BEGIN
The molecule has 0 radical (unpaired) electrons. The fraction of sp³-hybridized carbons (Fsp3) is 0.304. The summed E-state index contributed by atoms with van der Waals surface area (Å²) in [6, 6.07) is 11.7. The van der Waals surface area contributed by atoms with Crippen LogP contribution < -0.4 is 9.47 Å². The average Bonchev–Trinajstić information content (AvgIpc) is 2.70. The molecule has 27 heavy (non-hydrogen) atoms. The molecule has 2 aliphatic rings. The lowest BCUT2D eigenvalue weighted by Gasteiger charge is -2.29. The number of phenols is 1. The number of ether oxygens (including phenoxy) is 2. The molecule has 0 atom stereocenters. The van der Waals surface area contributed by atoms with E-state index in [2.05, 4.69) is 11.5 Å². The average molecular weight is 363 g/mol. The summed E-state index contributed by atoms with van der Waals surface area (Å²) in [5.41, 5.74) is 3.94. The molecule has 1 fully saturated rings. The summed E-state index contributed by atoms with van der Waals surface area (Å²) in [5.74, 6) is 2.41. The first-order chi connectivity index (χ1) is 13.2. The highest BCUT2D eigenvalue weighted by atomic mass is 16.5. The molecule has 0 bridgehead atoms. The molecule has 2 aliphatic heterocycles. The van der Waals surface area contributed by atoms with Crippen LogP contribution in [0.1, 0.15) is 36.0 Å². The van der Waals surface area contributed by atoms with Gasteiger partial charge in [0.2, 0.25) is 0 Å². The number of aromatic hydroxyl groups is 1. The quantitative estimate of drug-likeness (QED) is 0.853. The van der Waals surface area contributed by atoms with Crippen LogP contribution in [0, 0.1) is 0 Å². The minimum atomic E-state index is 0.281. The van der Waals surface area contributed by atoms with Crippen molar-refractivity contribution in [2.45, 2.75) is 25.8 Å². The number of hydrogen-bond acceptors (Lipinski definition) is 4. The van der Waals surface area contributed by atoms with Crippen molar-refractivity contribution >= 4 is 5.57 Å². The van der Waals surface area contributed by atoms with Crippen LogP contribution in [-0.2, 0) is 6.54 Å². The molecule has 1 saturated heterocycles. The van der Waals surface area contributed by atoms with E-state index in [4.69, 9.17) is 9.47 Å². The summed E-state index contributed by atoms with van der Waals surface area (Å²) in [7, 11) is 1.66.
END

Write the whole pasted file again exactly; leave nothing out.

The molecule has 0 radical (unpaired) electrons. The fraction of sp³-hybridized carbons (Fsp3) is 0.304. The summed E-state index contributed by atoms with van der Waals surface area (Å²) in [6, 6.07) is 11.7. The van der Waals surface area contributed by atoms with Crippen LogP contribution < -0.4 is 9.47 Å². The average Bonchev–Trinajstić information content (AvgIpc) is 2.70. The molecule has 27 heavy (non-hydrogen) atoms. The molecule has 2 aliphatic rings. The lowest BCUT2D eigenvalue weighted by Gasteiger charge is -2.29. The number of phenols is 1. The number of ether oxygens (including phenoxy) is 2. The molecule has 0 atom stereocenters. The van der Waals surface area contributed by atoms with E-state index in [2.05, 4.69) is 11.5 Å². The average molecular weight is 363 g/mol. The summed E-state index contributed by atoms with van der Waals surface area (Å²) in [5.41, 5.74) is 3.94. The molecule has 1 fully saturated rings. The summed E-state index contributed by atoms with van der Waals surface area (Å²) in [5.74, 6) is 2.41. The first-order chi connectivity index (χ1) is 13.2. The highest BCUT2D eigenvalue weighted by atomic mass is 16.5. The molecule has 0 bridgehead atoms. The molecule has 2 aliphatic heterocycles. The van der Waals surface area contributed by atoms with Crippen LogP contribution in [0.1, 0.15) is 36.0 Å². The van der Waals surface area contributed by atoms with Gasteiger partial charge in [0.2, 0.25) is 0 Å². The number of aromatic hydroxyl groups is 1. The quantitative estimate of drug-likeness (QED) is 0.853. The van der Waals surface area contributed by atoms with Crippen LogP contribution in [0, 0.1) is 0 Å². The minimum atomic E-state index is 0.281. The van der Waals surface area contributed by atoms with Crippen molar-refractivity contribution in [2.45, 2.75) is 25.8 Å². The number of hydrogen-bond acceptors (Lipinski definition) is 4. The van der Waals surface area contributed by atoms with Crippen molar-refractivity contribution >= 4 is 5.57 Å². The van der Waals surface area contributed by atoms with Crippen LogP contribution in [-0.2, 0) is 6.54 Å². The molecule has 1 saturated heterocycles. The van der Waals surface area contributed by atoms with E-state index in [4.69, 9.17) is 9.47 Å². The summed E-state index contributed by atoms with van der Waals surface area (Å²) in [7, 11) is 1.66.